“…What were those songs our mothers
sang, fitting rhythms to the
whole vast span of life?
What was it again they sang harvesting
maize, threshing millet,
storing the grain…
Why don’t we know about the
Why was it hidden so long!
This is the time we were waiting for…
Grandmother, here we are, hear us,
help us, lead us again in the dance!”
–Iris J. Steward in Sacred Woman, Sacred Dance (p. 30)
Shortly after my grandmother died and before we traveled to California for her memorial, I decided to do a guided meditation called Connect to the Red Threads: a meeting with the cosmic mothers from Lunation. I’d been wanting to do it for a long time and even though my to-do list was a mile long that day, I decided to give myself the 15 minutes to do it. In the meditation, you descend into the earth and into caves below it, while your “red thread” curls around connecting with the planet. In my “vision,” my grandma and my mom and my daughter all joined me in the caves and we were all connected by the red threads, navel-to-navel. My grandma sat there, holding her thread and smiling, but looking kind of out-of-place and I thought, she would SO have really done this. Even though it wouldn’t have been her thing and she would have felt like it was silly or not really been interested, she would have been game to sit in a cave and hold a red thread with me in real life if I’d wanted her to do that, because if it was important to me, she tried to be interested in it too. When the meditation moved out of the cave, I sort of got swirled out into the atmosphere and I held my grandma’s hand and took her with me. We hovered out in the universe together, her wearing a blue flowered jacket, white shirt, blue slacks and blue canvas shoes (I thought it was the outfit from her obituary picture, but it wasn’t actually) and the 13 “cosmic mothers” of the meditation came out to meet us. They were not easy to perceive—they were basically each a swirly woman in veils of different color, there was an orange one, a purple one, a green one, and so on. Then, we went back down to the ground, to the earth and they sat around us in a circle. My grandma and I were standing. We put our hands together, palm-to-palm, and made a kind of circular, sweeping motion. Then she said, “I am still a part of the world,” and touched my face. The meditation ended and the 13 cosmic mothers swooped away and took her with them.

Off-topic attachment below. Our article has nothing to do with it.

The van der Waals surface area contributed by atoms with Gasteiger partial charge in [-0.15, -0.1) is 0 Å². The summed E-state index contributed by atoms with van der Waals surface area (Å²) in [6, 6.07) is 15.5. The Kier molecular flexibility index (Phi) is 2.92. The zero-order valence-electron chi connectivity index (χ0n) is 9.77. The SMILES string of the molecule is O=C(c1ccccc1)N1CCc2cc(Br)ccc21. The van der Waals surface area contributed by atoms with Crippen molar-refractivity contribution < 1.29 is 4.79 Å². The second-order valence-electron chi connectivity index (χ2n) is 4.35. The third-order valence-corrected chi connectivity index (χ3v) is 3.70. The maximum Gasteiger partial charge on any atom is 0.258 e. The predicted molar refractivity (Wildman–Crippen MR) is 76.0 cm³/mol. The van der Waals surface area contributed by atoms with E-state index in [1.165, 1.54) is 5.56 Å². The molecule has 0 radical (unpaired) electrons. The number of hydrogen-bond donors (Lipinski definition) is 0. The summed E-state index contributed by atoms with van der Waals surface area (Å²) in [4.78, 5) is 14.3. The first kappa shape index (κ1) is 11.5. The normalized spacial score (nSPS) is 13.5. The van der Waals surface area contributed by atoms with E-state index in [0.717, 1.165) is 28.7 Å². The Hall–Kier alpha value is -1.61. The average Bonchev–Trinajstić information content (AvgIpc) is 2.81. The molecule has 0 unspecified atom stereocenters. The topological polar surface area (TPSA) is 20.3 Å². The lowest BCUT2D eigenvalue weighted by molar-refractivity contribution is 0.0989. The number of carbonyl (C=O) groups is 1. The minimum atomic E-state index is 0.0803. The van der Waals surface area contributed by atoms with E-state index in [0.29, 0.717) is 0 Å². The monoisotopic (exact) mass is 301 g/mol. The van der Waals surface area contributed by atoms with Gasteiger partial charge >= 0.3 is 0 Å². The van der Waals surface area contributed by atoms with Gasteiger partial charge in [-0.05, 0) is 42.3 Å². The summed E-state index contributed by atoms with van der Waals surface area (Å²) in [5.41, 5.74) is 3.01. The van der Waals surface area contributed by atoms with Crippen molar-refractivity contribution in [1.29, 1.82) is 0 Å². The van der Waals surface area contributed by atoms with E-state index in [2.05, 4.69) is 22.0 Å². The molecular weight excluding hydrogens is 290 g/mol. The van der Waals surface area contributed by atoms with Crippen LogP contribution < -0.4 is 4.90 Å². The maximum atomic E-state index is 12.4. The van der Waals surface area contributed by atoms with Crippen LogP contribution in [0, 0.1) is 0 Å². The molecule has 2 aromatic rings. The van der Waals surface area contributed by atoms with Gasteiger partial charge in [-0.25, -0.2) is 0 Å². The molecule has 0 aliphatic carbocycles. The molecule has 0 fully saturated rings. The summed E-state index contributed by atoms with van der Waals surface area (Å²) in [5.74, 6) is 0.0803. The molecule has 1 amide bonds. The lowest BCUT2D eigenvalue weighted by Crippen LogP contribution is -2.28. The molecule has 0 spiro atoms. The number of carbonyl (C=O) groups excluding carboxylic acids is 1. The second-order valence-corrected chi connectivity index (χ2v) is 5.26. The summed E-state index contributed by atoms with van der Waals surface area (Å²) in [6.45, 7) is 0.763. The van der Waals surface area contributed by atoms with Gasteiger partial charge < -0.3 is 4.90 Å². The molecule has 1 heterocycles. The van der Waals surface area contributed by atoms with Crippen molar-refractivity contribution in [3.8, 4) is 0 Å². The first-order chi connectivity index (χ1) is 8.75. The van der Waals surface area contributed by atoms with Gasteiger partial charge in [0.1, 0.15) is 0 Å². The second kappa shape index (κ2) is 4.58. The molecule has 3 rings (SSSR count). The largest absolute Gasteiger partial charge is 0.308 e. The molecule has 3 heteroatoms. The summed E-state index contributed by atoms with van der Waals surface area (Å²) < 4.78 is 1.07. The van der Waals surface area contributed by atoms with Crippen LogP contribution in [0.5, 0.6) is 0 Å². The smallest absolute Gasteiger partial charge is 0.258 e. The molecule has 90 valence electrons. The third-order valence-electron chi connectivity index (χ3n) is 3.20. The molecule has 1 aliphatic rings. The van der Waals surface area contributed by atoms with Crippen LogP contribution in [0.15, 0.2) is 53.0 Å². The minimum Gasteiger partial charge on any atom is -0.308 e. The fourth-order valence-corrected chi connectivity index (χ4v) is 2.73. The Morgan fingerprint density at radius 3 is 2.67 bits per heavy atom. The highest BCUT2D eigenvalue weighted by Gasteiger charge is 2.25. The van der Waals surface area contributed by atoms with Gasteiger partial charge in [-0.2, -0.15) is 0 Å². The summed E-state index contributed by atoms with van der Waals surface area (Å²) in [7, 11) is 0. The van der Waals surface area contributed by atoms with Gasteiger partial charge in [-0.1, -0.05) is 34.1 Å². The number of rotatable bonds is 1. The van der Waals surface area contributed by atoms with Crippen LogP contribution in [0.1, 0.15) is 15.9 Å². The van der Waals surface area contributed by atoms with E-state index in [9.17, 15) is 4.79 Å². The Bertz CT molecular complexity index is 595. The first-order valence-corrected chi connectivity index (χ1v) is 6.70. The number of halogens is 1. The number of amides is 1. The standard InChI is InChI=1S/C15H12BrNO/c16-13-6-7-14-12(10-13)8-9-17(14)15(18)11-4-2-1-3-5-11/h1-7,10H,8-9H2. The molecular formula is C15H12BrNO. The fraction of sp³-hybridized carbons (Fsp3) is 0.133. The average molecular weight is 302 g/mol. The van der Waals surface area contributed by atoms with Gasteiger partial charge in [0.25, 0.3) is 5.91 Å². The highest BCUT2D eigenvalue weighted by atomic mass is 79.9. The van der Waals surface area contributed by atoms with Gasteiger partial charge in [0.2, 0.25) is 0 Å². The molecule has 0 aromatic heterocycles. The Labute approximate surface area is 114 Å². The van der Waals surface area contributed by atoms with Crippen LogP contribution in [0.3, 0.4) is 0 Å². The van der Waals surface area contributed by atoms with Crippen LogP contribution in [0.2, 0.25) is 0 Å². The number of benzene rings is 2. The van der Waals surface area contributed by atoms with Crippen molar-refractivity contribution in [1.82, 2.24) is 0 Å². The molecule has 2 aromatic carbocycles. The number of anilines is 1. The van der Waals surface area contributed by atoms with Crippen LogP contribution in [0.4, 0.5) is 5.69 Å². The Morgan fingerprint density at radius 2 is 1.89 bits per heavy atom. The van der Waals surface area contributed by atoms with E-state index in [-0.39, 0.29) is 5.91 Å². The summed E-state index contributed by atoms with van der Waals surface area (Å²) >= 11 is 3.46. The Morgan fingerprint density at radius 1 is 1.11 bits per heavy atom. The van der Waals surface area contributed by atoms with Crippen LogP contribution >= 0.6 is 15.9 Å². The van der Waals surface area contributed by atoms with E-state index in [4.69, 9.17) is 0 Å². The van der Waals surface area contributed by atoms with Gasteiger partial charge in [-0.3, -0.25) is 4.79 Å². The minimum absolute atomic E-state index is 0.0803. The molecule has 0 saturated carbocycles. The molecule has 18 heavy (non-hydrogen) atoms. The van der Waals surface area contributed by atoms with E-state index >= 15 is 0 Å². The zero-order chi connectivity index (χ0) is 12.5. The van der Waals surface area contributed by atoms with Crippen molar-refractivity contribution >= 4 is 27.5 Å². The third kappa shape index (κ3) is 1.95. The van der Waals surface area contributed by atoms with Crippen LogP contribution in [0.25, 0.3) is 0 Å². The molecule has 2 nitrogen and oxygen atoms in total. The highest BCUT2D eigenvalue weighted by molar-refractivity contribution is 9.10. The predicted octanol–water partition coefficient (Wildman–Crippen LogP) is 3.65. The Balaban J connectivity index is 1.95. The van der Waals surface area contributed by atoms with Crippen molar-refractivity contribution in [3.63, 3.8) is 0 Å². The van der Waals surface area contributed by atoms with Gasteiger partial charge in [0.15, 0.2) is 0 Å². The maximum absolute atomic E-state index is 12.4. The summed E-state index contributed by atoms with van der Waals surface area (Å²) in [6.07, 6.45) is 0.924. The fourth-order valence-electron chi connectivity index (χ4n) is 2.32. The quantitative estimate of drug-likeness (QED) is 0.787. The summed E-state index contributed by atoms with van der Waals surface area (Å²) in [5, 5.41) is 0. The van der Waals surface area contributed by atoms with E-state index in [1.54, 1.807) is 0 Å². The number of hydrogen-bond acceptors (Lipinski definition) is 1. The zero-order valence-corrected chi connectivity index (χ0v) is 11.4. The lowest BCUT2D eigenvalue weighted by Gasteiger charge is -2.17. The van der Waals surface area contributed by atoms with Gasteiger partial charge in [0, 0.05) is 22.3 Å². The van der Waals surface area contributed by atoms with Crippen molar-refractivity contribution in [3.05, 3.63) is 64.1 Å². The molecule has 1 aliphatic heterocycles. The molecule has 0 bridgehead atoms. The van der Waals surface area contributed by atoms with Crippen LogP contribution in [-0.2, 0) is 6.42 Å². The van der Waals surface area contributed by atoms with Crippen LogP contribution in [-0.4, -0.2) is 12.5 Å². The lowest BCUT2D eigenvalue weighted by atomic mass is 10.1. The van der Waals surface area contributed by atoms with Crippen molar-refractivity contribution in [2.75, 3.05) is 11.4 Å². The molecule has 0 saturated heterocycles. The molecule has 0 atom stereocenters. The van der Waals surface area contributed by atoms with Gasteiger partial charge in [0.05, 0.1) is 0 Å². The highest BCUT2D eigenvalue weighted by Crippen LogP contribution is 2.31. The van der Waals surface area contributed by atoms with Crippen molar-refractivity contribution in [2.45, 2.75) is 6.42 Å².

One of the things I talk about with regard to journeying and visualization is that whether or not the “message” truly comes from outside of you or just from your own psyche, doesn’t really matter. It still tells you something. It doesn’t actually matter how much of the experience is “made up” or self-created, it still happens and it means something.
In the Practical Priestessing and Red Tent courses I teach, we step into Crone territory as the courses draw to a close. As we do so, we deepen into some shadowy places, looking at some of the complexities of group dynamics, asking ourselves some hard questions. When I prepared the materials for the Crone weeks of Practical Priestessing, I drew the Dark Moon, the Crone’s rune, and laughed aloud by how perfect that was. I love Womanrunes.
That weekend, I then met with my small study circle for ritual in the sacred woods behind my house. We had a really powerful time with a shamanic nature connection exercise in which you find a “power spot” in nature and then walk twelve paces in each of four directions from that spot, where you then find a “gift” or totem. We each did this individually and returned to the rocks in the woods, where we then blindfolded ourselves with our priestess robes and did a drumming exercise called “Edges” in which you explore your own “edge” using the drum. It was really potent and magical. At the same time, I was struck by the practical priestessing elements that we experienced of real life work vs. computer-based/online work. I choked on a gnat. Two of my friends found animal poop as one of their “gifts” from the woods. Flies are starting to emerge and pestered us relentlessly. We got hot and sweaty.
And, at the same time, when we joined hands to sing our last song and to re-emerge from our circle, a dark blue butterfly came and danced through and around our hands into the center of the circle.
I know I often talk about how “worth it” this is, but those are the only words I can find to describe how this work feels in practice.
If you’d like to explore more of the messy, beautiful real-life work of practical priestessing with me, I invite you to join me in our Practical Priestessing or Red Tent Initiation courses, or in our new Pink Tent mini workshop for mother-daughter circles.